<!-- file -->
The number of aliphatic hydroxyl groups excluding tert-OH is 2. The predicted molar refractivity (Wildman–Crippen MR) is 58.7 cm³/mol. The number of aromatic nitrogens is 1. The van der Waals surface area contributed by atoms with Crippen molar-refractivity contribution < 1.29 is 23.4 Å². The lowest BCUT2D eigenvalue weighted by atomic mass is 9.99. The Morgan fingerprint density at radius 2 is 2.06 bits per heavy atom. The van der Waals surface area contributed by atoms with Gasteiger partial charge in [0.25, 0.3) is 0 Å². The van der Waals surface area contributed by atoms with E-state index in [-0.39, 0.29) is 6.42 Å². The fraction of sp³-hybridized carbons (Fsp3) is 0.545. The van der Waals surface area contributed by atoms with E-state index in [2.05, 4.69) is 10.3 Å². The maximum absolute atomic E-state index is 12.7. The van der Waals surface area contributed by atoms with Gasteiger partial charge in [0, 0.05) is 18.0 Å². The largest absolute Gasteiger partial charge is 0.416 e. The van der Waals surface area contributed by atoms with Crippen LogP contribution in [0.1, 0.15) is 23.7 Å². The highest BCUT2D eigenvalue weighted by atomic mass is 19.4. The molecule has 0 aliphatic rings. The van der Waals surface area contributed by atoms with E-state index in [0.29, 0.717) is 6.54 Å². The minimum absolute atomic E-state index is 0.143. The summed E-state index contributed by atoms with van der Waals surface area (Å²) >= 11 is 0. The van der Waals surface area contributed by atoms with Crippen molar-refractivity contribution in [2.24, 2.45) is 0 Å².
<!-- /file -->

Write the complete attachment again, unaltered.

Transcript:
The number of aliphatic hydroxyl groups excluding tert-OH is 2. The predicted molar refractivity (Wildman–Crippen MR) is 58.7 cm³/mol. The number of aromatic nitrogens is 1. The van der Waals surface area contributed by atoms with Crippen molar-refractivity contribution < 1.29 is 23.4 Å². The lowest BCUT2D eigenvalue weighted by atomic mass is 9.99. The Morgan fingerprint density at radius 2 is 2.06 bits per heavy atom. The van der Waals surface area contributed by atoms with Gasteiger partial charge in [0.25, 0.3) is 0 Å². The van der Waals surface area contributed by atoms with E-state index in [-0.39, 0.29) is 6.42 Å². The fraction of sp³-hybridized carbons (Fsp3) is 0.545. The van der Waals surface area contributed by atoms with E-state index in [2.05, 4.69) is 10.3 Å². The maximum absolute atomic E-state index is 12.7. The van der Waals surface area contributed by atoms with Gasteiger partial charge in [0, 0.05) is 18.0 Å². The largest absolute Gasteiger partial charge is 0.416 e. The van der Waals surface area contributed by atoms with Crippen LogP contribution in [0.1, 0.15) is 23.7 Å². The highest BCUT2D eigenvalue weighted by atomic mass is 19.4. The molecule has 0 aliphatic rings. The van der Waals surface area contributed by atoms with E-state index in [0.29, 0.717) is 6.54 Å². The minimum absolute atomic E-state index is 0.143. The summed E-state index contributed by atoms with van der Waals surface area (Å²) >= 11 is 0. The van der Waals surface area contributed by atoms with Crippen molar-refractivity contribution in [2.24, 2.45) is 0 Å².